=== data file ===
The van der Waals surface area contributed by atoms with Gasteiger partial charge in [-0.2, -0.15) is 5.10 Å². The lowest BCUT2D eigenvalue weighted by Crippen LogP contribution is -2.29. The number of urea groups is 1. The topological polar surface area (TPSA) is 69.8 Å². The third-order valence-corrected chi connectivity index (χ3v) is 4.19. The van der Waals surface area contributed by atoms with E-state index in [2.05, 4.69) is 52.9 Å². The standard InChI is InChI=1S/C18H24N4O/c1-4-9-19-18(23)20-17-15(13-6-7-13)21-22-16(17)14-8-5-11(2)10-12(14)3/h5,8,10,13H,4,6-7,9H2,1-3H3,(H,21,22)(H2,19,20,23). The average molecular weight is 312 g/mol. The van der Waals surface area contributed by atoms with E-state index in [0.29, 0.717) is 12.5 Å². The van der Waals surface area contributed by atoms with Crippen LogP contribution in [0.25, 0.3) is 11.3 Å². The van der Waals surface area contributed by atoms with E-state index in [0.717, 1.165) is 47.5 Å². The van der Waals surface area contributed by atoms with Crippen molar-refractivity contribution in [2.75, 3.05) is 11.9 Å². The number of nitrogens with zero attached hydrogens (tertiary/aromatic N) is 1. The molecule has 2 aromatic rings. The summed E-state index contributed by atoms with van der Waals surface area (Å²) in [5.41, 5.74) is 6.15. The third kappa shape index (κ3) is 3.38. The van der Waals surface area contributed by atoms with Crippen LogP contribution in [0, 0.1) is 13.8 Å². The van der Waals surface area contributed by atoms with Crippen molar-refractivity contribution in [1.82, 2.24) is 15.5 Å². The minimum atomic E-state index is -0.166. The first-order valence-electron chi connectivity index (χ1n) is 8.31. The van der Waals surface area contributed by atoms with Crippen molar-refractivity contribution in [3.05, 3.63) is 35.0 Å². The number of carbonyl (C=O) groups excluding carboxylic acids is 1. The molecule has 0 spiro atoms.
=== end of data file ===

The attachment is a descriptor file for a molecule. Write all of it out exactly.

The van der Waals surface area contributed by atoms with Gasteiger partial charge in [-0.2, -0.15) is 5.10 Å². The lowest BCUT2D eigenvalue weighted by Crippen LogP contribution is -2.29. The number of urea groups is 1. The topological polar surface area (TPSA) is 69.8 Å². The third-order valence-corrected chi connectivity index (χ3v) is 4.19. The van der Waals surface area contributed by atoms with E-state index in [2.05, 4.69) is 52.9 Å². The standard InChI is InChI=1S/C18H24N4O/c1-4-9-19-18(23)20-17-15(13-6-7-13)21-22-16(17)14-8-5-11(2)10-12(14)3/h5,8,10,13H,4,6-7,9H2,1-3H3,(H,21,22)(H2,19,20,23). The average molecular weight is 312 g/mol. The van der Waals surface area contributed by atoms with E-state index in [0.29, 0.717) is 12.5 Å². The van der Waals surface area contributed by atoms with Crippen LogP contribution in [0.25, 0.3) is 11.3 Å². The van der Waals surface area contributed by atoms with E-state index in [0.717, 1.165) is 47.5 Å². The van der Waals surface area contributed by atoms with Crippen molar-refractivity contribution in [2.75, 3.05) is 11.9 Å². The number of nitrogens with zero attached hydrogens (tertiary/aromatic N) is 1. The molecule has 2 aromatic rings. The summed E-state index contributed by atoms with van der Waals surface area (Å²) in [5.41, 5.74) is 6.15. The third kappa shape index (κ3) is 3.38. The van der Waals surface area contributed by atoms with Crippen LogP contribution in [0, 0.1) is 13.8 Å². The van der Waals surface area contributed by atoms with Crippen molar-refractivity contribution in [1.82, 2.24) is 15.5 Å². The minimum atomic E-state index is -0.166. The first-order valence-electron chi connectivity index (χ1n) is 8.31. The van der Waals surface area contributed by atoms with Crippen molar-refractivity contribution in [3.05, 3.63) is 35.0 Å². The number of carbonyl (C=O) groups excluding carboxylic acids is 1. The molecule has 0 spiro atoms.